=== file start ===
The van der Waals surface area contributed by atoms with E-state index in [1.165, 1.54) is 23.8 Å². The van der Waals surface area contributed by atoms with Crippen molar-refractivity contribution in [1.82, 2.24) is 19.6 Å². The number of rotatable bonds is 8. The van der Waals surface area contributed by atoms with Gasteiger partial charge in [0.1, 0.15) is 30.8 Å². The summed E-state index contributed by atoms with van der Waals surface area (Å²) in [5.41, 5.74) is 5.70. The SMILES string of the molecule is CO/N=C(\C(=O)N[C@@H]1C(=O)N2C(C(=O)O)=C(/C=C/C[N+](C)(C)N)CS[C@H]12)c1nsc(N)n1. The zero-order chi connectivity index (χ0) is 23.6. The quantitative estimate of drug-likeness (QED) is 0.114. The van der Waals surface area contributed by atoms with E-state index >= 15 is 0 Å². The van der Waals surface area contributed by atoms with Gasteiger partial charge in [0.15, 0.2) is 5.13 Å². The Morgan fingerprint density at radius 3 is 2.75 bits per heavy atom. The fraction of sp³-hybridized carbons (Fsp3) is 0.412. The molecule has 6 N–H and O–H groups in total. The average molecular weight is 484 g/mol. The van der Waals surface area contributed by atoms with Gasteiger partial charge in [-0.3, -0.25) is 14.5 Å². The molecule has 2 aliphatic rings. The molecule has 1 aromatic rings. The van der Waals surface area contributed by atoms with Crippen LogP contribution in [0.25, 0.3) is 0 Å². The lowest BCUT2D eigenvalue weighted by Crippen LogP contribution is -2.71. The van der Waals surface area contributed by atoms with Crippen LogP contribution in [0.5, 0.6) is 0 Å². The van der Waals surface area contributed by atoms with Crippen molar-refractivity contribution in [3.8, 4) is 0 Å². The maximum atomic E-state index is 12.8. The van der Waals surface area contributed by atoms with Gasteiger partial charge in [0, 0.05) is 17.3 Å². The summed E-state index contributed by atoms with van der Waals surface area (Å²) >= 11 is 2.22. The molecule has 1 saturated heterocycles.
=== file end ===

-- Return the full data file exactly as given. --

The van der Waals surface area contributed by atoms with E-state index in [1.165, 1.54) is 23.8 Å². The van der Waals surface area contributed by atoms with Crippen molar-refractivity contribution in [1.82, 2.24) is 19.6 Å². The number of rotatable bonds is 8. The van der Waals surface area contributed by atoms with Gasteiger partial charge in [0.1, 0.15) is 30.8 Å². The summed E-state index contributed by atoms with van der Waals surface area (Å²) in [5.41, 5.74) is 5.70. The SMILES string of the molecule is CO/N=C(\C(=O)N[C@@H]1C(=O)N2C(C(=O)O)=C(/C=C/C[N+](C)(C)N)CS[C@H]12)c1nsc(N)n1. The zero-order chi connectivity index (χ0) is 23.6. The quantitative estimate of drug-likeness (QED) is 0.114. The van der Waals surface area contributed by atoms with E-state index >= 15 is 0 Å². The van der Waals surface area contributed by atoms with Gasteiger partial charge in [0.15, 0.2) is 5.13 Å². The Morgan fingerprint density at radius 3 is 2.75 bits per heavy atom. The fraction of sp³-hybridized carbons (Fsp3) is 0.412. The molecule has 6 N–H and O–H groups in total. The average molecular weight is 484 g/mol. The van der Waals surface area contributed by atoms with Gasteiger partial charge in [-0.3, -0.25) is 14.5 Å². The molecule has 2 aliphatic rings. The molecule has 1 aromatic rings. The van der Waals surface area contributed by atoms with Crippen LogP contribution in [0.25, 0.3) is 0 Å². The lowest BCUT2D eigenvalue weighted by Crippen LogP contribution is -2.71. The van der Waals surface area contributed by atoms with Crippen LogP contribution in [0.5, 0.6) is 0 Å². The van der Waals surface area contributed by atoms with Crippen molar-refractivity contribution in [3.8, 4) is 0 Å². The maximum atomic E-state index is 12.8. The van der Waals surface area contributed by atoms with Gasteiger partial charge in [0, 0.05) is 17.3 Å². The summed E-state index contributed by atoms with van der Waals surface area (Å²) >= 11 is 2.22. The molecule has 1 saturated heterocycles.